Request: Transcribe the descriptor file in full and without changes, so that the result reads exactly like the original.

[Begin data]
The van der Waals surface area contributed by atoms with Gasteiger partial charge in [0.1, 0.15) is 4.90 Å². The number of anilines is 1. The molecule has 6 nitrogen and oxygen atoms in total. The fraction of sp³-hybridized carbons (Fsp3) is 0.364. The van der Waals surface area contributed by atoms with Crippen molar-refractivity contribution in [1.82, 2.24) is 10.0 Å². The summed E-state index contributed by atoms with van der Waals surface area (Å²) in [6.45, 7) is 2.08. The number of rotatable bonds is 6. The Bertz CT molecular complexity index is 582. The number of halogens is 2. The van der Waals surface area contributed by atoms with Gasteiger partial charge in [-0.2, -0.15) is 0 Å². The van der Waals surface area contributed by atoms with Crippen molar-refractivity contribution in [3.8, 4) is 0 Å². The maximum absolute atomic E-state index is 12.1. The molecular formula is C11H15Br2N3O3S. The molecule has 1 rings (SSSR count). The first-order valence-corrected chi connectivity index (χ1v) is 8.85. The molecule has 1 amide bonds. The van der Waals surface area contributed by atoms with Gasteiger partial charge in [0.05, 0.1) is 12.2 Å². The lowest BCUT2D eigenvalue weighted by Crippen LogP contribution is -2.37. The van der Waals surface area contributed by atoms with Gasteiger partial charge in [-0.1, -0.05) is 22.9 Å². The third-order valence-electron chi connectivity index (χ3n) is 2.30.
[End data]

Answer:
The van der Waals surface area contributed by atoms with Gasteiger partial charge in [0.1, 0.15) is 4.90 Å². The number of anilines is 1. The molecule has 6 nitrogen and oxygen atoms in total. The fraction of sp³-hybridized carbons (Fsp3) is 0.364. The van der Waals surface area contributed by atoms with Crippen molar-refractivity contribution in [1.82, 2.24) is 10.0 Å². The summed E-state index contributed by atoms with van der Waals surface area (Å²) in [6.45, 7) is 2.08. The number of rotatable bonds is 6. The Bertz CT molecular complexity index is 582. The number of halogens is 2. The van der Waals surface area contributed by atoms with Gasteiger partial charge in [-0.2, -0.15) is 0 Å². The van der Waals surface area contributed by atoms with Crippen molar-refractivity contribution in [3.8, 4) is 0 Å². The maximum absolute atomic E-state index is 12.1. The molecular formula is C11H15Br2N3O3S. The molecule has 1 rings (SSSR count). The first-order valence-corrected chi connectivity index (χ1v) is 8.85. The molecule has 1 amide bonds. The van der Waals surface area contributed by atoms with Gasteiger partial charge in [0.05, 0.1) is 12.2 Å². The lowest BCUT2D eigenvalue weighted by Crippen LogP contribution is -2.37. The van der Waals surface area contributed by atoms with Gasteiger partial charge in [-0.1, -0.05) is 22.9 Å². The third-order valence-electron chi connectivity index (χ3n) is 2.30.